Chatting Over Chai

By Shyama Parui

It was Thanksgiving afternoon when our family of friends gathered to enjoy a sumptuous feast. The post lunch discussion was unsurprisingly focused on food and as soon as the sugar slump set in, the topic diverted to tea. The mention of this stimulant was enough to infuse us with the energy needed for planning a tea party. And thus, an elaborate excuse to get together over chai pani was set in motion even before we had fully digested the previous meal.

If apple pie is quintessentially American, chai (tea) is its beloved Indian counterpart. In its most popular avatar, chai is brewed with ginger or cardamom, lightened with milk and served steaming hot at pretty much any time of the day. Don't mistake tea sellers, whether they offer cutting chai on the street corners of Mumbai or serve fragrant tea in earthen cups all over rural India, as mere merchants of a popular drink. They are therapists, informers, and artists in disguise, capable of expertly creating an invigorating sensory journey.

As I write, I am drawn to the allure of its refreshing aroma. Chai has evolved as the morning fuel enjoyed with breakfast favorites like toast or poha (flattened rice), an afternoon ritual served with biscuits specially made to be dunked, a recharger one craves for after a long day at work, or the perfect accompaniment to your TV show. Born in a family of tea lovers, I was and still am the odd person out for favoring coffee. Make no mistake, I will not decline any offer of tea. From childhood to adolescence, cha, as Bengalis say it, was the topic of much discussion in our family.

My mother's survival as the caretaker of six children relied heavily on consuming at least four petite cups of tea a day, whereas my father presented arguments against the innocent beverage at every opportunity. His cautious words somehow did not deter my siblings from adopting cha as their drink of choice once they had graduated from Bournvita. One thing that still perplexes me is how my sisters paired jhal muri (puffed rice with hot spices) with Assam tea, setting their tongues on fire in a masochistic, gastronomic delight.

If I must enjoy tea in solitude, I like a cup of Earl Grey or Darjeeling, with no cream or sugar. In the company of my family, this version invites rather strange looks. I notice at least one person shaking their head in disapproval probably thinking, “America has changed her." Tea has always meant more than a beverage. During childhood, tea was the soothing medicine that comforted us when we were under the weather. Warming my cold hands around the mug was at times enough to make me feel better. In my teen years my older sister made extra strong tea to help me stay up to study for finals with the caffeine pushing me to endure late nights of cramming. And, given a choice I will select my husband's adrak aur elaichi wali chai (tea with ginger and cardamom) over a dozen red roses. So, if coffee is my first love, tea is my best friend.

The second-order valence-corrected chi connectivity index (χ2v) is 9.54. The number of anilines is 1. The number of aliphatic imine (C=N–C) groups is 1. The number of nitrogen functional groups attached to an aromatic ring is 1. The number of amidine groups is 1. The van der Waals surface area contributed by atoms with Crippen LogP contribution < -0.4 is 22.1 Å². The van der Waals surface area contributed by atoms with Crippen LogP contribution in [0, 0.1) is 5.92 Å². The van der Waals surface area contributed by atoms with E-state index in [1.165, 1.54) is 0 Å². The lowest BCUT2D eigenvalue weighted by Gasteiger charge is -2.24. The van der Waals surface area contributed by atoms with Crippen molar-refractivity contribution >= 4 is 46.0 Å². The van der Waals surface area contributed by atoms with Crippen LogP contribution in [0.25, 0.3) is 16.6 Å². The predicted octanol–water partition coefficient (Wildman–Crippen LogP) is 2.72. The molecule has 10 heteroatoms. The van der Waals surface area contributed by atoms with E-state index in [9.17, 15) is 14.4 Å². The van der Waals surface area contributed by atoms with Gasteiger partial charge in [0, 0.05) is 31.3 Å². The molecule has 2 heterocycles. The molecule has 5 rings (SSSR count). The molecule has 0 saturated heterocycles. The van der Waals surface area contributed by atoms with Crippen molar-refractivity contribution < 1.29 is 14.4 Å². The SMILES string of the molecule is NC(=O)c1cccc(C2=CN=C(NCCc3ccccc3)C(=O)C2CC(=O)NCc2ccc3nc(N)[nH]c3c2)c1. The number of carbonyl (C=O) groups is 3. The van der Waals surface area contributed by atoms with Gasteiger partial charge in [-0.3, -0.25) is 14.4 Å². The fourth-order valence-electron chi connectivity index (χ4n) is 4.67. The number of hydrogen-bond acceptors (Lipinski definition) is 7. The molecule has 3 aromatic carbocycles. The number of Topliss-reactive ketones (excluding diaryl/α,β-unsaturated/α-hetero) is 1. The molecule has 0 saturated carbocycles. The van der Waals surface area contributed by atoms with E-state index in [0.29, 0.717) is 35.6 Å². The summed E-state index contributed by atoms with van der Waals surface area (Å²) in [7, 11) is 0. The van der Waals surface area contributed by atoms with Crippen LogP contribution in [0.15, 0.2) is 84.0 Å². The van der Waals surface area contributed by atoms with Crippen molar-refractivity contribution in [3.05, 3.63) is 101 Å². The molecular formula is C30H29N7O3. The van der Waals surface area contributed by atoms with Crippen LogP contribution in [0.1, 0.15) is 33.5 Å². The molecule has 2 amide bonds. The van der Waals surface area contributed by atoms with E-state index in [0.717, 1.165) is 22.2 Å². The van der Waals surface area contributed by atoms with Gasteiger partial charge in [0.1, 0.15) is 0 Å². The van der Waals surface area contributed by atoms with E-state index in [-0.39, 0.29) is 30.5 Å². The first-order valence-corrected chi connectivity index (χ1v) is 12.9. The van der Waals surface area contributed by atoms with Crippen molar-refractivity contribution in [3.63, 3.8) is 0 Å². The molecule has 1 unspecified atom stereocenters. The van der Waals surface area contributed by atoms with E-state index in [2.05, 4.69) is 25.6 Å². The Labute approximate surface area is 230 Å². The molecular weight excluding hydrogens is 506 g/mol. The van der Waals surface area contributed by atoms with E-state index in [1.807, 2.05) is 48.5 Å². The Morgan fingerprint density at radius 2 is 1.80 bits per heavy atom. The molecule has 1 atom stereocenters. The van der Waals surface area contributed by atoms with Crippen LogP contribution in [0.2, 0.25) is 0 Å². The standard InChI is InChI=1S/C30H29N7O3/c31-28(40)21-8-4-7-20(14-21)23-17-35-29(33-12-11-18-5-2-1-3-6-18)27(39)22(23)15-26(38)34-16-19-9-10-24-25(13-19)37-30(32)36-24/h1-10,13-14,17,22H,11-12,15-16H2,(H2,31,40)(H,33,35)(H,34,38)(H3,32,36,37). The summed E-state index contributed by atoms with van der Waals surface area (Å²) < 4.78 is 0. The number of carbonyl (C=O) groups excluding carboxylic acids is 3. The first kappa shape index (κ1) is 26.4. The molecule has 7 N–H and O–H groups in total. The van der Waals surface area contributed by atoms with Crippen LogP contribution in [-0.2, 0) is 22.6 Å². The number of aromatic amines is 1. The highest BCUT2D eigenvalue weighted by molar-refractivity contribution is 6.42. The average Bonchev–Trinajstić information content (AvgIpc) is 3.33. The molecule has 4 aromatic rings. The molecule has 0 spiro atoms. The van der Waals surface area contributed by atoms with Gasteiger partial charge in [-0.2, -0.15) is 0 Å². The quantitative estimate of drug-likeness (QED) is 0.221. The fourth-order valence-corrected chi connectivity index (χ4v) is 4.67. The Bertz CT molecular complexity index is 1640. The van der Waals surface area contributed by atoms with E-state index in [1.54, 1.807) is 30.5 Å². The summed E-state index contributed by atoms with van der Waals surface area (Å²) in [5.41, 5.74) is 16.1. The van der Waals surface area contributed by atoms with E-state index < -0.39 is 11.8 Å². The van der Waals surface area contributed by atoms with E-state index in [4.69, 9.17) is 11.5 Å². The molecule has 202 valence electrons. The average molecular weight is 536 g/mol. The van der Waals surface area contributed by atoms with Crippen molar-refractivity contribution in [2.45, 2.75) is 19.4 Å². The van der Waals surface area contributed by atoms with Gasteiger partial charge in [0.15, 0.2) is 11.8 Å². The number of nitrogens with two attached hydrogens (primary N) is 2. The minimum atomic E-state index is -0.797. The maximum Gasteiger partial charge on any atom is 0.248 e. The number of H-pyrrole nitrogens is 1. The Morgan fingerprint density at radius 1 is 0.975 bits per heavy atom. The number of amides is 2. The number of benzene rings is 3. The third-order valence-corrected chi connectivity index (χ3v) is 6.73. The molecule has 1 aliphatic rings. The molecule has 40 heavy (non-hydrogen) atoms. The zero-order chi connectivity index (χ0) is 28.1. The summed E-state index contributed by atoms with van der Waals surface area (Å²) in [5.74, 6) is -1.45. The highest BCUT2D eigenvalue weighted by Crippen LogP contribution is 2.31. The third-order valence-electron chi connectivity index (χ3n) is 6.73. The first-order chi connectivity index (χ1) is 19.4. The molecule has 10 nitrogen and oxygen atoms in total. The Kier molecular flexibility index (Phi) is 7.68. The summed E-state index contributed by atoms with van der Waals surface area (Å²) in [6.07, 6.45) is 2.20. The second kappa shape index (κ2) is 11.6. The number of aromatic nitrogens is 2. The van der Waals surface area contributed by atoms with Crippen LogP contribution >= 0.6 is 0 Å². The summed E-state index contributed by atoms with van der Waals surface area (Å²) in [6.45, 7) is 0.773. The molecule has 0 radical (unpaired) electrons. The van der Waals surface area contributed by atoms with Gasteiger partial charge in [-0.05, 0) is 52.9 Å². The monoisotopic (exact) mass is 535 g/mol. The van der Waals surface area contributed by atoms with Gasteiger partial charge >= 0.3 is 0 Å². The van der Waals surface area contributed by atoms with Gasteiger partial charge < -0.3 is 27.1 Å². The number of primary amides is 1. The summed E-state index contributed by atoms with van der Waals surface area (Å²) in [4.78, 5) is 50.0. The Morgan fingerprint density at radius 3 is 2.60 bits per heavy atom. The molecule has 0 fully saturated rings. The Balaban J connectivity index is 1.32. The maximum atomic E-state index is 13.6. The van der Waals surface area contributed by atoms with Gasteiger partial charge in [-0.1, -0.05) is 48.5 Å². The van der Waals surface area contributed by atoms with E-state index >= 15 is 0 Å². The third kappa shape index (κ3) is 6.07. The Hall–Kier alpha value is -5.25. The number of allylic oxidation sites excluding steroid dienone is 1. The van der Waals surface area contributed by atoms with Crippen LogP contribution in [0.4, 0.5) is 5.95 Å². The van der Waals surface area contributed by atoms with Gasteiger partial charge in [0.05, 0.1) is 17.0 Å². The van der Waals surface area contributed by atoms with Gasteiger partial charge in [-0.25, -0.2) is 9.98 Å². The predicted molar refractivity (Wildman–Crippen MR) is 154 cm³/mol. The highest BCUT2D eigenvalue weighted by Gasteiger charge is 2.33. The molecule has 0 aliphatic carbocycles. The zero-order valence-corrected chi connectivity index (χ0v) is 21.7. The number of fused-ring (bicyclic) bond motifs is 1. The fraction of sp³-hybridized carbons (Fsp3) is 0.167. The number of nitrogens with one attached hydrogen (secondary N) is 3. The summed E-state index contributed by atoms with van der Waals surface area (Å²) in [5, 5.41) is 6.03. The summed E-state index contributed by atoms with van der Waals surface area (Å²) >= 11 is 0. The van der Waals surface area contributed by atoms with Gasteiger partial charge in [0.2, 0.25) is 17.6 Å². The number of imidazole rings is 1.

I am not alone in my association of tea with “a good feeling." A trip to the local grocery store with dedicated shelves or even an entire aisle for teas, might lead you to think that whatever the mood or ailment, there's a tea for that. Green tea with strawberry promises a healthy glow, the box right next to it with chamomile aims to calm you down, and the list goes on. However, every coin has two sides and there are some occasions when the experience can be less than favorable. Culturally in Northern and Central India, chai is considered the ultimate test of how hospitable you are. If you simply offer tea you may earn a single point, but successfully coaxing the guest until they bow to the pressure and take a few obligatory sips, ensures that you have passed with flying colors. Trust me, you do not want to be that guest. Movies and commercials portray the stereotypical image of a young woman carrying a tray of tea for an eligible bachelor and prospective in-laws in the stale ladki dekhne aaye hain scenario, making many women of my generation detest serving tea as if it was bacon mixed with oolong.

Barring the exceptions mentioned above, tea tends to transcend occasions and social strata bringing people together to meet their common goals whether it is chatter, heavy political debates, or camaraderie, and ends up cementing friendships and family ties for life. My personal journey with tea is not over yet as I look forward to trying the flavors of newer options like matcha, bubble and kombucha to mention just a few.

Now, where's that kettle?


Shyama Parui is a long time North Carolina resident and an ardent writer. You can reach her at: